The COVID-19 outbreak has marked the beginning of a new global paradigm, where unprecedented shifts in the capacity of governments to issue multiple restrictive measures impacting movements were observed in a highly fluid mobility environment. In line with a continental trend, the EHoA was less severely affected by the pandemic from a health perspective, and countries have been progressively lifting some movement restrictions during the second half of the year. However, the pandemic is far from over, as governments and authorities continue to issue new mobility restrictions and policy changes, while the socio-economic impact of repeated lockdowns and renewed closures of points of entry (PoEs) are yet to be fully assessed.
Home to an estimated population of 331 million, of which 42 per cent are under the age of 15, the region hosted 6.2 million international migrants at mid-year 2020. With over 6.5 million IDPs and more than 3.6 million refugees and asylum-seekers recorded by the end of the year, countries in the EHoA have continued to experience significant levels of internal and cross-border mobility, although at a reduced pace. Mobility in the region is still triggered by a combination of persistent insecurity and conflict, harsh climatic shocks and conditions, in addition to socio-economic drivers and more traditional seasonal factors, fueling intra- and extra-regional movements. These intertwined flows of IDPs, migrants and refugees are strongly influenced by historical and cultural links such as those tying similar communities separated by borders in the HoA and in the Great Lakes region, as well as by dynamics of labour supply and demand, locally and towards the Gulf countries. At the same time, the pandemic has also generated new trends, while exacerbating existing vulnerabilities of the most fragile population groups.
Hosting some of the world’s most severe protracted displacement contexts, the region has also witnessed new waves of displacement due to hostilities affecting the Tigray region of Ethiopia since the beginning of November. Multiple countries were also hit by repeated drought, a cyclone, and regular flash and riverine floods. The pandemic has also accentuated the existing socio-economic vulnerabilities of these displaced populations and further hampered the achievement of sustainable and durable solutions. These aspects are further investigated in the Forced Displacement section with a focus on four countries which have reported the most volatile conditions in 2020.
New mobility trends were particularly evident along the Eastern Route, which runs from the HoA to the Arabian Peninsula, in particular to Saudi Arabia, and which has long been the most relevant migratory corridor in the region in terms of volume and characteristics. At the beginning of the outbreak, when restrictions were the most severe, a switch in routes was observed as migrants attempted to cross through Somalia rather than Djibouti where border closures were enforced more effectively. Soon enough, many stranded migrants were reported in different parts of the Horn, unable to proceed or return to their place of origin. The increased pressure, coupled with fears of contamination, resulted in a widespread xenophobic and discriminatory narrative, limited or curtailed access to coping strategies and basic services along the journey, in addition to episodes of detentions and deportations. By the end of the year, it is estimated that at least 2,700 migrants were stranded across the region, with a further 32,700 EHoA migrants stranded in Yemen, out of which an estimated 6,200 were in detention. In 2020, only 37,535 new arrivals from the HoA were tracked along the coast of Yemen compared to the same period in 2019, corresponding to a reduction of 73 per cent. Overall, this corridor reported a 66 per cent decrease in movements due to a sharp fall in monthly movements as of March 2020 (from 468,234 movements in 2019 to 157,702 in 2020). Most interestingly and of relevance were the return trends observed from Saudi Arabia and Yemen to the Horn, which were halted or reduced during the year, whereas an increasing number of migrants were observed to return spontaneously from Yemen to the Horn using the same network of smugglers. The complexities, risks and consequences of such revamped bi-directional trends are analyzed in depth in the Regional Mixed Migration Trends section, together with an analysis of migrant movements along the other main corridors affecting the EHoA.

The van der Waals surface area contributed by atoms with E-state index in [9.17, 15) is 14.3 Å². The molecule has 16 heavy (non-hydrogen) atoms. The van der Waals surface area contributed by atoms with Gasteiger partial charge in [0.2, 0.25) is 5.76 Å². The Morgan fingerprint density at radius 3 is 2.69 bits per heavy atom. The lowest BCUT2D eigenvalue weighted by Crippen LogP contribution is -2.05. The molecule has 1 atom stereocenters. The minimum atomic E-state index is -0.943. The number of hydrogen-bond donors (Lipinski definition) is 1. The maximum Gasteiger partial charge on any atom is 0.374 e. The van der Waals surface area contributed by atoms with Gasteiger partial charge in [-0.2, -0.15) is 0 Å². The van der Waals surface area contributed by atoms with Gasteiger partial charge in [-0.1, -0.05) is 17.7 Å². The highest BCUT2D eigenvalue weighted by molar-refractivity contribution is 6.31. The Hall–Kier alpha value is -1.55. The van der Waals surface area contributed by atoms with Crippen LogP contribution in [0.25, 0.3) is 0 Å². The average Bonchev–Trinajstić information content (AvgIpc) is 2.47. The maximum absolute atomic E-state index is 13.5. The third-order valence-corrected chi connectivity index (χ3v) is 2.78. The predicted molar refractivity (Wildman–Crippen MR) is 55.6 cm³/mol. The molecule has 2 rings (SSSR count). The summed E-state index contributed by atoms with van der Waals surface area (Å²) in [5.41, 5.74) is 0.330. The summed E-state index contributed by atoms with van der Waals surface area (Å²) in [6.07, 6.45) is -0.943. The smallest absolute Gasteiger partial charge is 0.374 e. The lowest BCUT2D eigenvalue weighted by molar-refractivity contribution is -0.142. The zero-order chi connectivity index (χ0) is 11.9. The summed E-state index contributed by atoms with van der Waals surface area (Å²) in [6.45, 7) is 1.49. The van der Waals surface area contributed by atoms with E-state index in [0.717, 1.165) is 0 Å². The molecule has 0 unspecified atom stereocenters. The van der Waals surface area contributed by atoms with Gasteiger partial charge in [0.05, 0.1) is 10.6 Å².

This edition builds on multiple IOM data sources, whereby the Displacement Tracking Matrix (DTM) constitutes the main methodology used to track and monitor displacement and population mobility, as it maps IDP and returnee stocks, migration flows and characteristics of populations on the move.
Further migrant data is collected by IOM through modules targeting specific sub-groups of these populations at different stages of their migration journey. The analysis is further enriched through findings of multiple research efforts being conducted along the Eastern and Southern Routes, as well as external sources to provide a holistic understanding of the articulated population movement dynamics stemming from this region. To this end, a Regional Data Hub (RDH) was established at the beginning of 2018 to promote evidence-based migration dialogue, lead regional research efforts and foster a multi-layered analysis of regional migration data.